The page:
As it happens, though, the camera business is beginning to see a second radical change. The under-$200 point-and-shoot camera is, in the next few years, mostly going to go away. Already, your smartphone is better at that than a lot of those cameras are; in the next couple of years, those image sensors will only improve. (The iPhone 4 even added an electronic flash and high-dynamic-range capability, both technologies that would’ve seemed impossible to stuff into a phone a decade ago.)
In late August, Nikon announced a hybrid called the Coolpix S800C. The camera looks for all the world like an Android smartphone with a big lens sticking out the back, and will do a lot of the things that a phone could do via Wi-Fi: uploading pictures to Facebook or Instagram, for example. The current owners of the Polaroid trademark — who bought it out of the second bankruptcy, in 2009, and are trying to make a go of things in the digital realm — have shown a similar prototype. It’s not hard to envision the midlevel camera and the smartphone merging into one.
Kodak, to its credit, recognized that the small-camera business is dying. It quit the digital-camera business a few months ago. But one product line continues to work for Kodak: the “one-time use,” or disposable, camera. It solves certain problems that standard cameras do not — like having one on each table at a wedding or photographing in nasty environments where you don’t want to risk an expensive, delicate device. Amazingly, 31 million disposable cameras were sold in 2011.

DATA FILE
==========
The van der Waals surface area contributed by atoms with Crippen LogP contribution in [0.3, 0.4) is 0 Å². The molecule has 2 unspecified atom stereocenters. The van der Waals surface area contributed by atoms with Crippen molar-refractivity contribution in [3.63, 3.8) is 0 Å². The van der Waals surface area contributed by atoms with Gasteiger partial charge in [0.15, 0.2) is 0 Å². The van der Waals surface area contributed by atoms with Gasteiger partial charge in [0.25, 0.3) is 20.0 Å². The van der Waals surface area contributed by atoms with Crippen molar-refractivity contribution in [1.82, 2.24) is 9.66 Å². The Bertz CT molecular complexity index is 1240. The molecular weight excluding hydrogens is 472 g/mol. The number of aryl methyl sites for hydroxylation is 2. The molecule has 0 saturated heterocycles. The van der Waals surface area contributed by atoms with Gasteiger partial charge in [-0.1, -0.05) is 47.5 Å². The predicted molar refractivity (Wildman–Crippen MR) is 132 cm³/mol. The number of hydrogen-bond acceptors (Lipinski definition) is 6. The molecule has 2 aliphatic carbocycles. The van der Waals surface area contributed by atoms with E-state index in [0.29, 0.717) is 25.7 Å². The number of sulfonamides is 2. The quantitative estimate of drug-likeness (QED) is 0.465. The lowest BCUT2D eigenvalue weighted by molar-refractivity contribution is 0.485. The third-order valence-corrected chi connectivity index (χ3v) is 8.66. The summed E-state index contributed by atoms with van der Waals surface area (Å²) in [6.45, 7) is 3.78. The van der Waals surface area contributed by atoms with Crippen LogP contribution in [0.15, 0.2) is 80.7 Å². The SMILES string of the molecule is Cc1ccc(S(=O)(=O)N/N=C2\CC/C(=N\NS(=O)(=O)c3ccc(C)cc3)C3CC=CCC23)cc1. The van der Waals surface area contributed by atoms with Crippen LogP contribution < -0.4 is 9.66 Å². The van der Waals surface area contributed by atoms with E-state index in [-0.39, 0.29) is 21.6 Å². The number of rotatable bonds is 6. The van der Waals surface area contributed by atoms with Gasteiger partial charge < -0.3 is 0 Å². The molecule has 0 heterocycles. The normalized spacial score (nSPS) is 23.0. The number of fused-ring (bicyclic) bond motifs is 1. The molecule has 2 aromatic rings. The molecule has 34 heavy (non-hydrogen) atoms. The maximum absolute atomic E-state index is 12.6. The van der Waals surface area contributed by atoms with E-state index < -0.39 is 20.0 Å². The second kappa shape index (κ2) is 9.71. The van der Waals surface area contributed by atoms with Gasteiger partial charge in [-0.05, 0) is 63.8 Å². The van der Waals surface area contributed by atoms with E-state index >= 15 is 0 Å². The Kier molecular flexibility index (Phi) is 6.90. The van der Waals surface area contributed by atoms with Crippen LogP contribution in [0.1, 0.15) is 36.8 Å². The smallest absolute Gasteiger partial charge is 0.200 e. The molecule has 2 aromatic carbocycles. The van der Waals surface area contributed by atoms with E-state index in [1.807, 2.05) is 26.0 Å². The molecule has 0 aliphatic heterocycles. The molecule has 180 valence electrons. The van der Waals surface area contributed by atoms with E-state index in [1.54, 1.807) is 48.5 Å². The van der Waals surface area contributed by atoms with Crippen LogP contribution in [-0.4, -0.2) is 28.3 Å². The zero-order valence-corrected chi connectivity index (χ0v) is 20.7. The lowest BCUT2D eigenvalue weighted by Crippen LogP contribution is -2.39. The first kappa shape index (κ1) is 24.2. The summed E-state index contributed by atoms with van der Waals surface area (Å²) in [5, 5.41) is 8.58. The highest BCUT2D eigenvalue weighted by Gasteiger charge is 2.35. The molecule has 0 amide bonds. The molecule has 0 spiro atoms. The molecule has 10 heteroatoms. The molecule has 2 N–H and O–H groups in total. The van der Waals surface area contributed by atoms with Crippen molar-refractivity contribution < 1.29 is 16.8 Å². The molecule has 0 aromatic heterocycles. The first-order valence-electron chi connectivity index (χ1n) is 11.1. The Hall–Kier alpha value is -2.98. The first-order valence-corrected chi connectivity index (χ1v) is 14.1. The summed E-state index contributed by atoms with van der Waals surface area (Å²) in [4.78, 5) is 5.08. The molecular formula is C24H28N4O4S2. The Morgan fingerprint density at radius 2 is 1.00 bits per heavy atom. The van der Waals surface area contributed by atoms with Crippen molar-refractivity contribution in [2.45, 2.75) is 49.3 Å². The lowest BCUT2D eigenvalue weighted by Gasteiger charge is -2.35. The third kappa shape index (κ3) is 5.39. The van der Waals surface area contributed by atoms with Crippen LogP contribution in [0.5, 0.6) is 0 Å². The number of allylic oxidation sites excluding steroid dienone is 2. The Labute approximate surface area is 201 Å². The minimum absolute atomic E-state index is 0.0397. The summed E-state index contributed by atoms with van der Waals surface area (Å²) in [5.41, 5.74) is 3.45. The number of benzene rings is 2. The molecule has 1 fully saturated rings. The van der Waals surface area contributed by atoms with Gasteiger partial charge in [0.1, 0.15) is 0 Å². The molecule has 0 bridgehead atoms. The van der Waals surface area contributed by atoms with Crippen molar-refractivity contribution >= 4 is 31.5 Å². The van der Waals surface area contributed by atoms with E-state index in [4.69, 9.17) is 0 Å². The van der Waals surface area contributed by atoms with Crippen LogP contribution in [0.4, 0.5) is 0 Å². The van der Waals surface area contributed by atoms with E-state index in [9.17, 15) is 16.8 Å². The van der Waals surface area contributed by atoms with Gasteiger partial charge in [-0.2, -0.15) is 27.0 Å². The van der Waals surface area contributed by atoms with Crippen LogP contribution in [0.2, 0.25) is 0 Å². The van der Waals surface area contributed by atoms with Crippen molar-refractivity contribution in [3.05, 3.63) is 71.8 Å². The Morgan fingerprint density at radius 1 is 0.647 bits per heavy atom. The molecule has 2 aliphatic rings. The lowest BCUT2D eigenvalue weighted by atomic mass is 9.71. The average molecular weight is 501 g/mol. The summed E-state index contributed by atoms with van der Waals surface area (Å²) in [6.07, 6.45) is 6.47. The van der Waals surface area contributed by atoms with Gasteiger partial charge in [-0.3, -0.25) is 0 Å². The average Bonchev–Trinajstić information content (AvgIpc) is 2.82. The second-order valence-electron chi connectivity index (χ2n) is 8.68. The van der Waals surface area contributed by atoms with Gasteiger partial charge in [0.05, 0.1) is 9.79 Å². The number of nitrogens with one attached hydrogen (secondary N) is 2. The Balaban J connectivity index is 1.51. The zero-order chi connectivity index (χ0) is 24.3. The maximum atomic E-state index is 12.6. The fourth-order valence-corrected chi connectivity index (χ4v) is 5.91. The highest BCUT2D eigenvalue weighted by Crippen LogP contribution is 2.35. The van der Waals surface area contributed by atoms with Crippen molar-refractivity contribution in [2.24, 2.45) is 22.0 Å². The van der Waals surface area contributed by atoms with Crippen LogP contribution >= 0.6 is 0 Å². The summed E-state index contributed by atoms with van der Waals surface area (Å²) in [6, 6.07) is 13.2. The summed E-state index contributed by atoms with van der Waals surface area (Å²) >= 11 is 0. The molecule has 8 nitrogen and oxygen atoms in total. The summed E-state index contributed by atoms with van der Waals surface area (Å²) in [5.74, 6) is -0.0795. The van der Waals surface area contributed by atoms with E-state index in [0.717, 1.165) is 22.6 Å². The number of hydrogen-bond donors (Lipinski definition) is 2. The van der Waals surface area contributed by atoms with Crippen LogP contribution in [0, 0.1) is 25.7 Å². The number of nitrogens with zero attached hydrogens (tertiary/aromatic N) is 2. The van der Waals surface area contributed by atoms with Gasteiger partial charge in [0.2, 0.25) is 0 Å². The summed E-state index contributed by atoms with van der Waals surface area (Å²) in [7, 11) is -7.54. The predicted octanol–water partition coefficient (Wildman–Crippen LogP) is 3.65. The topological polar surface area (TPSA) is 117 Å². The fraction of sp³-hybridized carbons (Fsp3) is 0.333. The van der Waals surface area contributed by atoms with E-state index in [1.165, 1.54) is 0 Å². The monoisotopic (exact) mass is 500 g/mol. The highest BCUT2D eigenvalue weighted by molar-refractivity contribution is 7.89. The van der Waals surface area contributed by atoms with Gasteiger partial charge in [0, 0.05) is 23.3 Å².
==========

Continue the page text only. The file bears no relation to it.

Another low-end, high-margin business model has been embraced by the Lomography Society. The organization specializes in cheap plastic cameras produced in Russia and China — toys, really, many of which have light leaks and other flaws. Yet they’re selling at high markups in striking numbers, embraced by those hipsters who are warming to analog film. They’re fun to use, and their irregular performance adds a bit of chance to the results — which, for a certain kind of person, one who’s deliberately rejecting the clean digital image, is almost the point of shooting film.
Lomography has opened several stores in high-rent districts of New York, Berlin, San Francisco and other cities that incubate sociocultural trends. At the Lomography store, nearly all the cameras take conventional film, processing is quick and not horribly expensive, and the business appears to be doing pretty well. Implausibly, Lomography is reportedly in the running for some of Kodak’s analog-film lines. The minnow could conceivably swallow the whale (which is a lot smaller than it used to be).
3 “Don’t do anything that someone else can do.”
Edwin Land, the founder of Polaroid and inventor of instant photography, was a singular figure, a Steve Jobs before there was a Steve Jobs. In fact, Jobs idolized Land, and said he modeled Apple on Polaroid, locating the company at the intersection of the liberal arts and high technology, and deploying obsession in the service of the perfect product. One of Land’s many aphorisms was “Don’t do anything that someone else can do.” (Another was “Marketing is what you do when your product is no good.”)
So what does Kodak do in the analog world that nobody else can do? Kodak’s Portra professional film is widely held to be the world’s best at reproducing skin tones. Its black-and-white workhorse Tri-X is one of the last monochrome films in production that’s based on older crystal technologies, and the only one that looks like it does. (“We’ve looked at [reformulating] Tri-X,” Kodak press officer Audrey Jonkheer said. “People tell us not to tinker with it. Your Tri-X users got religion — oh boy.”) Other Kodak products often come out on top in comparisons with Fuji’s.